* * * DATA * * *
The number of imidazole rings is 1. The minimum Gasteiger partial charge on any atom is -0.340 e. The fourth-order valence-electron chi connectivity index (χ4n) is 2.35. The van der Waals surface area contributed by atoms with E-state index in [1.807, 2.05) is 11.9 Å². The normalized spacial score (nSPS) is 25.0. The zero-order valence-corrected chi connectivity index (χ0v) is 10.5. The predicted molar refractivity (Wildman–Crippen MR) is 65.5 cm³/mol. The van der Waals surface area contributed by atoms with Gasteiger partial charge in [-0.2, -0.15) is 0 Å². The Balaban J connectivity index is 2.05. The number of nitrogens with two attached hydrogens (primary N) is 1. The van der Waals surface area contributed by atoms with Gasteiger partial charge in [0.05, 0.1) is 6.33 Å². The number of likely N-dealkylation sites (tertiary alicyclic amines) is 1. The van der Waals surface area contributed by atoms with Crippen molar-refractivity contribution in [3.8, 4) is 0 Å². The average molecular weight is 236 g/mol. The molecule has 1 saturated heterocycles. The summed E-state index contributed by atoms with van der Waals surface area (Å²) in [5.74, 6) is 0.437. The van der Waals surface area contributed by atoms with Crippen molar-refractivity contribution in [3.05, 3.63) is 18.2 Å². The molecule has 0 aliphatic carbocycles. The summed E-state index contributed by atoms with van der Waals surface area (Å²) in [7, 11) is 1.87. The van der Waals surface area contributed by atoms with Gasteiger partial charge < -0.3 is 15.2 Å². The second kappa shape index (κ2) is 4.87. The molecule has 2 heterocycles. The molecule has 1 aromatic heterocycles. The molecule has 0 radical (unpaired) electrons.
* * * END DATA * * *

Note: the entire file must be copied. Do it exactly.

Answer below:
The number of imidazole rings is 1. The minimum Gasteiger partial charge on any atom is -0.340 e. The fourth-order valence-electron chi connectivity index (χ4n) is 2.35. The van der Waals surface area contributed by atoms with E-state index in [1.807, 2.05) is 11.9 Å². The normalized spacial score (nSPS) is 25.0. The zero-order valence-corrected chi connectivity index (χ0v) is 10.5. The predicted molar refractivity (Wildman–Crippen MR) is 65.5 cm³/mol. The van der Waals surface area contributed by atoms with Gasteiger partial charge in [-0.2, -0.15) is 0 Å². The Balaban J connectivity index is 2.05. The number of nitrogens with two attached hydrogens (primary N) is 1. The van der Waals surface area contributed by atoms with Gasteiger partial charge in [0.05, 0.1) is 6.33 Å². The number of likely N-dealkylation sites (tertiary alicyclic amines) is 1. The van der Waals surface area contributed by atoms with Crippen molar-refractivity contribution in [3.8, 4) is 0 Å². The average molecular weight is 236 g/mol. The molecule has 1 saturated heterocycles. The summed E-state index contributed by atoms with van der Waals surface area (Å²) in [5.74, 6) is 0.437. The van der Waals surface area contributed by atoms with Crippen molar-refractivity contribution in [3.05, 3.63) is 18.2 Å². The molecule has 0 aliphatic carbocycles. The summed E-state index contributed by atoms with van der Waals surface area (Å²) in [7, 11) is 1.87. The van der Waals surface area contributed by atoms with Gasteiger partial charge < -0.3 is 15.2 Å². The second kappa shape index (κ2) is 4.87. The molecule has 2 heterocycles. The molecule has 1 aromatic heterocycles. The molecule has 0 radical (unpaired) electrons.